The Magi Miracle Network was set to auction off a very rare, very valuable Fabergé egg two days before Christmas, but the egg’s been stolen and now the charity’s reputation—and their future—is on the line.

Kat’s family and Interpol might be on opposite sides of most jobs, but someone just stole Christmas.

Now it’s up to Kat and her crew to steal it back.”

I am super excited to read another book by Ally Carter, especially a Christmas themed story, and I just hope that this isn’t the last time we get to see these wonderful characters!

Happy reading to my fellow Ally Carter fans!

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Love and Gelato by Jenna Evans Welch

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“Love and Gelato” by Jenna Evans Welch

4 1/2 out of 5 stars.

Summer in Tuscany, Italy would be an adventure of a lifetime to most people, but Lina is not one of them. The magic of Italy is lost on Lina because her visit to the beautiful country is only to fulfill her mother’s dying wish for her to get to know her father.

Nothing is ideal or appealing about her trip to Italy, but when Lina is given her mother’s old journal, she discovers what a magical time her mother had had in the romantic country. Reading through her mother’s journal leads Lina on a whirlwind adventure to uncovering the beauty, art, and secrets that her own mother experienced over a decade ago. Each entry of the journal takes her somewhere new, and soon Lina finds herself lost to the magic of the Italian countryside, despite the pain and sorrow that had painted her life for the last year. But as she follows the trail her mother left for in the journal, Lina finds out earth shattering truths about the woman whose every secret she thought she knew, and she wonders how her mother could have kept those kinds of secrets from her. As the mystery of her mother’s past in Italy unfolds, Lina discovers the true reason behind why her mother had loved Italy despite leaving it, and through uncovering her mother’s past, Lina might just find her way forward.

Have I ever told you that I’m a fiend when it comes to anything Italian? I find nearly everything about that country to be charming and interesting, so whenever an opportunity arises to read a book that takes place in the beautiful country, I am ready to dive right in! I have yet to experience a true Italian vacation, but for now reading about the stunning landscape and charming people and culture will have to do until I can experience it for myself.

I adored “Love and Gelato” by Jenna Evans Welch because it felt like I got to visit Tuscany and like I had the opportunity to explore the stunning city of Florence. Jenna Evans Welch’s descriptions of the Italian countryside were amazing and made the story and region of Italy it took place in come alive, and this book felt like the closest alternative to an Italian summer to actually traveling there myself. Let’s just say it was magical imagining the beauty of the rolling hills and stunning landscape that Lina, the main character, got to wake up to each morning.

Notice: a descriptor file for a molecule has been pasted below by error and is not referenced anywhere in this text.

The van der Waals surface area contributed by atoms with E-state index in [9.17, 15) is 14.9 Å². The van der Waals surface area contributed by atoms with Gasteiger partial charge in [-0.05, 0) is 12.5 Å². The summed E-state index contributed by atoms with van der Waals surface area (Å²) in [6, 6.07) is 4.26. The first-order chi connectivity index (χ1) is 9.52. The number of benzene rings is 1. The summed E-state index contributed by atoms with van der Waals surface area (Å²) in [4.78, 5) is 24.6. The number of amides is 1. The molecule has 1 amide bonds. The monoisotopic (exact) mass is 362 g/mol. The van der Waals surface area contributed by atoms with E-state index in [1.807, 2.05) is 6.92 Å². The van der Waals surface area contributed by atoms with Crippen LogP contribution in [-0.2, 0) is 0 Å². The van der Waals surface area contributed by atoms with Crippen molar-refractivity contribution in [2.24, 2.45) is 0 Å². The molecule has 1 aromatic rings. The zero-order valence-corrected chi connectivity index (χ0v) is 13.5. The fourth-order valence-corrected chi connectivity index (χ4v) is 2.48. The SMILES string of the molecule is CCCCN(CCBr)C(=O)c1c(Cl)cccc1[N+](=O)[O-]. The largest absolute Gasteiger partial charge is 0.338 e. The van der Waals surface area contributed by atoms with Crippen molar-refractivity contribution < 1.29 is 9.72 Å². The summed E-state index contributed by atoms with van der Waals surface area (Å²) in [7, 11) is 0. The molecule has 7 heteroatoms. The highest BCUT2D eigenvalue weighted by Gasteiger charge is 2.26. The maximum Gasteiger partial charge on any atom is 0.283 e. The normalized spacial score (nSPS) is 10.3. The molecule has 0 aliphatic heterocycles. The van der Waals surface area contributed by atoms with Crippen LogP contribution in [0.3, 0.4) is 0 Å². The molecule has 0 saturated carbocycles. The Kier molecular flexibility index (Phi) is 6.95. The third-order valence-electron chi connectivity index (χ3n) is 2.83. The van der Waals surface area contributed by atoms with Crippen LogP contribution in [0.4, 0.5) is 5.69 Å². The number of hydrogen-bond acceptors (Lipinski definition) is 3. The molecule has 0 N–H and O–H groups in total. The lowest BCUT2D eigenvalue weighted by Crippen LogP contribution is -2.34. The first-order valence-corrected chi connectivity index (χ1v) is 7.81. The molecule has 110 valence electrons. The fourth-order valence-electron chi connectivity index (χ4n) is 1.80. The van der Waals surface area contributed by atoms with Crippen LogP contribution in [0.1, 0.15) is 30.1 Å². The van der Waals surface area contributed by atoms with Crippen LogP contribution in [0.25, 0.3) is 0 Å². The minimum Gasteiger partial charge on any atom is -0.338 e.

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Oh, yeah, and did I mention Florence yet? I might have swooned over the descriptive writing that Jenna used when telling her readers about the beautiful and historic city of Florence. Jenna Evans Welch painted such a stunningly clear Florence for me that I could see and feel the city all around me, and I loved how this book truly gave me the travel bug, especially when she described the Duomo.

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It felt like I got a tiny history and architecture lesson from reading “Love and Gelato,” which I absolutely adored, and after reading this book, I want to experience the city of Florence and all of Tuscany for myself!

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“Love and Gelato” by Jenna Evans Welch is the best contemporary book that I have read for travel; it felt like I got a private tour of Italy while also reading a heartwarming story about a girl healing from loss and discovering who she is. Alright, enough about the amazing travel aspects of “Love and Gelato,” because there was so much more to Jenna’s book than just stunning scenery!

I have been on a YA contemporary reading craze lately. After having read quite a few heavy/serious fantasy novels, I felt this need to find as many sweet, summery reads as I could, and “Love and Gelato” was the first one that I got my hands on, thanks to my sister loaning her copy to me. Needless to say, I loved this book so much, from its beautiful descriptions, heartwarming story, and sweet summertime feeling, that I bought myself a copy!

YA contemporary is usually not my preferred genre, but some truly fantastic authors have persuaded me to give it a chance, and books within this the contemporary genre have slowly found their way onto my bookshelf. I love fairly serious and thought-provoking books or characters that are impacting and linger long after I have put them down, but sometimes I just need a little sweetness in life that gives me a safe escape from my troubles, and “Love and Gelato” was exactly that. This book was the perfectly light and heartwarming journey that a summer afternoon requires, but it was also more, and I feel like I am shorting Jenna Evans Welch by saying that it was just a fluffy summer read. “Love and Gelato” was sweetness itself, but it also had an unexpected depth to it at times that was the result of Jenna having her protagonist dealing with the loss of her mother. “Love and Gelato” made me feel happy and lighthearted with the beauty of the Italian countryside, but there were also moments when it made my heart ache and tears come to my eyes, especially during the last twenty or thirty pages. I really appreciated the ease in which Jenna Evans Welch pulled me into the story that she was telling, and by how she caused me as a reader to feel emotionally connect to her characters.